The Denton and Reddish MP gave his support to Action on Hearing Loss’s call on NHS commissioners to protect essential services, such as hearing therapy and ear, nose and throat (ENT) treatments which help people manage tinnitus in their everyday lives.
During the charity’s parliamentary event marking Tinnitus Awareness Week (4-10 February 2013), Mr Gwynne gained a better understanding of tinnitus by hearing a series of simulations recreating the unpleasant ringing, whistling, humming or buzzing sounds which people say represents their experiences of the condition in their head or ears.
The MP also checked the volume at which they listen to their personal music player by having its sound level tested on Action on Hearing Loss’s Sound Head. All new personal music players in the EU will have a safe default volume of 85 decibels from this month onwards and the charity is encouraging people not to the override the setting.
Andrew Gwynne MP says:
“I discovered that around 10% of adults have mild tinnitus which can have debilitating effects on sleep, personal relationships, work, and lead to depression. With that in mind, it’s important that music lovers across Denton and Reddish reduce the risk of developing the condition by listening to their music players at safe sound levels. It’s also vital that local people with tinnitus have quick access to life-changing support so I’m delighted to back Action on Hearing Loss’s call for local ENT and hearing therapy services to be protected.”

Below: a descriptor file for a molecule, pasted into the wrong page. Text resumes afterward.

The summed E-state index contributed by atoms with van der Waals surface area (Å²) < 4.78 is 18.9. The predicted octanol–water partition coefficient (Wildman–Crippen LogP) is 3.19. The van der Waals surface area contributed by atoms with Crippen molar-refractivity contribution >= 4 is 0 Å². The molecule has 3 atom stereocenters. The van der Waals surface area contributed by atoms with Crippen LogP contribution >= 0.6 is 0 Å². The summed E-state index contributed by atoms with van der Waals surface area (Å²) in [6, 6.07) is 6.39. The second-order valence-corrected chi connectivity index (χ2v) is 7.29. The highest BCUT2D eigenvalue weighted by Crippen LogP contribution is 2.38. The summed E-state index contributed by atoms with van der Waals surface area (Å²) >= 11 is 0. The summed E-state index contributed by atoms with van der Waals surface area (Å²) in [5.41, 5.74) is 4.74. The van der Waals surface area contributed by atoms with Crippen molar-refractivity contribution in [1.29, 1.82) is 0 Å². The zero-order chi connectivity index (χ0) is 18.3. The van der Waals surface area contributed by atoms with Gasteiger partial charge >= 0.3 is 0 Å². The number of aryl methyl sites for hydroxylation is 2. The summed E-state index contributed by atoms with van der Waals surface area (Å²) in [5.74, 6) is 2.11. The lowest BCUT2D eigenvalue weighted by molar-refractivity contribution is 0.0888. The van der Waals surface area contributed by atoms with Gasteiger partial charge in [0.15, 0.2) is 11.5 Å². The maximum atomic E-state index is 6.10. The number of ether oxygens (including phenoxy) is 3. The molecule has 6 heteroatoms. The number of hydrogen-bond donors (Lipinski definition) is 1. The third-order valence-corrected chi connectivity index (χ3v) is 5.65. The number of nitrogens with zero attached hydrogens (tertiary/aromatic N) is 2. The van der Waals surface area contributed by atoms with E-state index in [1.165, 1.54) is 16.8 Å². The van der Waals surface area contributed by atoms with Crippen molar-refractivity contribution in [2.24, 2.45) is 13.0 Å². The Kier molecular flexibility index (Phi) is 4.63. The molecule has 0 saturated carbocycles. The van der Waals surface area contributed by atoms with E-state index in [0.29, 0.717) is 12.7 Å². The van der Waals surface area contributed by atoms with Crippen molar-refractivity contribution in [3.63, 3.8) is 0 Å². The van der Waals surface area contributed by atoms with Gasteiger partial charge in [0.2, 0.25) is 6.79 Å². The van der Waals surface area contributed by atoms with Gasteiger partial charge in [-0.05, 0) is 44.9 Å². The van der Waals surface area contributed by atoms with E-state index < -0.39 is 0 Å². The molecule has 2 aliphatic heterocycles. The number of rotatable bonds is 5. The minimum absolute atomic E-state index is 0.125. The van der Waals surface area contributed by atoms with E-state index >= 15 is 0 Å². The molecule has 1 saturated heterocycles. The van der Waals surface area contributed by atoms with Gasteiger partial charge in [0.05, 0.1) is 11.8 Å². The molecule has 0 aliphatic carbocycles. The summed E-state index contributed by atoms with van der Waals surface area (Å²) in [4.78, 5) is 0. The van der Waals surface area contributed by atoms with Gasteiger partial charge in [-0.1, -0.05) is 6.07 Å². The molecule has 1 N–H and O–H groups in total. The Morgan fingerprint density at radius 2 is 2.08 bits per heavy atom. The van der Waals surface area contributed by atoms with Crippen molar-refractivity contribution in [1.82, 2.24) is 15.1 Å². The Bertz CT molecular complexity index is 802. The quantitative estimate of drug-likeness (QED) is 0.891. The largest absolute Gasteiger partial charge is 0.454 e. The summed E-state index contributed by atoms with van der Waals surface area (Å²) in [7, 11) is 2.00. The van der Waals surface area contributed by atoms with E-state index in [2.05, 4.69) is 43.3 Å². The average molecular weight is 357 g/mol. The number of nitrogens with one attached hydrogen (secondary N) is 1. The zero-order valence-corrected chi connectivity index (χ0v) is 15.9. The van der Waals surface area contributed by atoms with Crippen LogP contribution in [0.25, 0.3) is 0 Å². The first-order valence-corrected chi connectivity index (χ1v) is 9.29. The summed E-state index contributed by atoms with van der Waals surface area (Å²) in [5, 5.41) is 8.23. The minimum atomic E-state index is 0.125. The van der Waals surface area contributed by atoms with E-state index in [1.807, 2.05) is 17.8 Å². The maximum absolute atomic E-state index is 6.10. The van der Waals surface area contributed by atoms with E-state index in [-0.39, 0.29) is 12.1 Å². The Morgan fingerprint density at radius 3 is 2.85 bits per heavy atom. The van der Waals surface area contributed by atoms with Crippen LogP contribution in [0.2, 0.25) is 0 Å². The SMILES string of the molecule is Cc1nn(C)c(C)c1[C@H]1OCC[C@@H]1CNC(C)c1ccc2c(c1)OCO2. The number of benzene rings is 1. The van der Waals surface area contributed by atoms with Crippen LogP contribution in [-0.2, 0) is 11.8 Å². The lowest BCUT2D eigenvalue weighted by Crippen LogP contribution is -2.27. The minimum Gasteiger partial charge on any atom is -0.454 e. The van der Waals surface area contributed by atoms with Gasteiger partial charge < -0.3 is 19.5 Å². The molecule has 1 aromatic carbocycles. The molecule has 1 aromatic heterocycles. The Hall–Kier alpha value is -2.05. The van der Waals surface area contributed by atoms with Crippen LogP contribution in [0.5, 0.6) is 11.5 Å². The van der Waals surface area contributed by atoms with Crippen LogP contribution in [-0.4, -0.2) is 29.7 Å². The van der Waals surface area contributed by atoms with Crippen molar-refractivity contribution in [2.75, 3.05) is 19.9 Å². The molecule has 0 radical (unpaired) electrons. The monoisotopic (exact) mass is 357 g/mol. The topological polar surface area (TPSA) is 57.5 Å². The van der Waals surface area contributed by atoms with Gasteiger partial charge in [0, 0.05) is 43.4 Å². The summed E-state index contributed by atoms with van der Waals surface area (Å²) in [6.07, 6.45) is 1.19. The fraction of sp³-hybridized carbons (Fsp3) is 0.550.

Chief Executive of Action on Hearing Loss, Paul Breckell, says:
“As tinnitus is an invisible condition, its distressing effects are often not recognised, or underestimated by friends and family. We are grateful for Andrew Gwynne MP’s support for our campaigning during Tinnitus Awareness Week and highlighting the need for Denton and Reddish residents to protect their hearing and have access to essential information and support if they develop this distressing condition.”
For information about Tinnitus Awareness Week, visit www.actiononhearingloss.org.uk/taw